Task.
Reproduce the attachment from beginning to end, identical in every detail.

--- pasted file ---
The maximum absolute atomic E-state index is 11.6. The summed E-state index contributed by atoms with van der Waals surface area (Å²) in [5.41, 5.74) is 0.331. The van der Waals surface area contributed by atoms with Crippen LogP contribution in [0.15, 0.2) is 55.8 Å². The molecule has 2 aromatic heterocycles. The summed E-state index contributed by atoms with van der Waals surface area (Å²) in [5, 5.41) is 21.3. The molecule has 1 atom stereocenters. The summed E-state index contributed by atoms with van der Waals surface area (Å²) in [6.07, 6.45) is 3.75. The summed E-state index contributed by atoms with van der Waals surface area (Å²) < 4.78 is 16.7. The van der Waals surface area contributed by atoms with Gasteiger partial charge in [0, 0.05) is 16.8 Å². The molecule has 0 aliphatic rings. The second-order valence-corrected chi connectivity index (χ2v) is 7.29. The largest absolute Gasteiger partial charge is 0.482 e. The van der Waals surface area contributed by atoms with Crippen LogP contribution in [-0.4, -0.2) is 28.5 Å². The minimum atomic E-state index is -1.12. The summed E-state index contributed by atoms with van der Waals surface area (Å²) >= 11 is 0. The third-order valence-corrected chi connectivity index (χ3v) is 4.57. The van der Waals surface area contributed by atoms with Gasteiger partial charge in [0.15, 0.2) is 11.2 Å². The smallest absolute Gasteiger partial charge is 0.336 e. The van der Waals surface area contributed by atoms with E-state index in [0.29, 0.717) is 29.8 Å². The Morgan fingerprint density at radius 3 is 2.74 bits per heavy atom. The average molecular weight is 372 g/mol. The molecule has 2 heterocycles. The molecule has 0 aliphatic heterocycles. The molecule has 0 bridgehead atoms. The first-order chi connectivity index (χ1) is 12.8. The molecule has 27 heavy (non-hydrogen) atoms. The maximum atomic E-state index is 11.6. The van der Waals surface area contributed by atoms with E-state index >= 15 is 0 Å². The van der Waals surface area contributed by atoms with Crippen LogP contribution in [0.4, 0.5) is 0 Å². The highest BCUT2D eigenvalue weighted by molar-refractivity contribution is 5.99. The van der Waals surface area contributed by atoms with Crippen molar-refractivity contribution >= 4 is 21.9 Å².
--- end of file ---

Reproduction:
The maximum absolute atomic E-state index is 11.6. The summed E-state index contributed by atoms with van der Waals surface area (Å²) in [5.41, 5.74) is 0.331. The van der Waals surface area contributed by atoms with Crippen LogP contribution in [0.15, 0.2) is 55.8 Å². The molecule has 2 aromatic heterocycles. The summed E-state index contributed by atoms with van der Waals surface area (Å²) in [5, 5.41) is 21.3. The molecule has 1 atom stereocenters. The summed E-state index contributed by atoms with van der Waals surface area (Å²) in [6.07, 6.45) is 3.75. The summed E-state index contributed by atoms with van der Waals surface area (Å²) < 4.78 is 16.7. The van der Waals surface area contributed by atoms with Gasteiger partial charge in [0, 0.05) is 16.8 Å². The molecule has 0 aliphatic rings. The second-order valence-corrected chi connectivity index (χ2v) is 7.29. The largest absolute Gasteiger partial charge is 0.482 e. The van der Waals surface area contributed by atoms with Crippen LogP contribution in [-0.4, -0.2) is 28.5 Å². The minimum atomic E-state index is -1.12. The summed E-state index contributed by atoms with van der Waals surface area (Å²) >= 11 is 0. The third-order valence-corrected chi connectivity index (χ3v) is 4.57. The van der Waals surface area contributed by atoms with Gasteiger partial charge in [0.15, 0.2) is 11.2 Å². The smallest absolute Gasteiger partial charge is 0.336 e. The van der Waals surface area contributed by atoms with E-state index in [0.29, 0.717) is 29.8 Å². The Morgan fingerprint density at radius 3 is 2.74 bits per heavy atom. The average molecular weight is 372 g/mol. The molecule has 2 heterocycles. The molecule has 0 aliphatic heterocycles. The molecule has 0 bridgehead atoms. The first-order chi connectivity index (χ1) is 12.8. The molecule has 27 heavy (non-hydrogen) atoms. The maximum atomic E-state index is 11.6. The van der Waals surface area contributed by atoms with E-state index >= 15 is 0 Å². The van der Waals surface area contributed by atoms with Crippen LogP contribution in [0.4, 0.5) is 0 Å². The highest BCUT2D eigenvalue weighted by molar-refractivity contribution is 5.99. The van der Waals surface area contributed by atoms with Crippen molar-refractivity contribution >= 4 is 21.9 Å².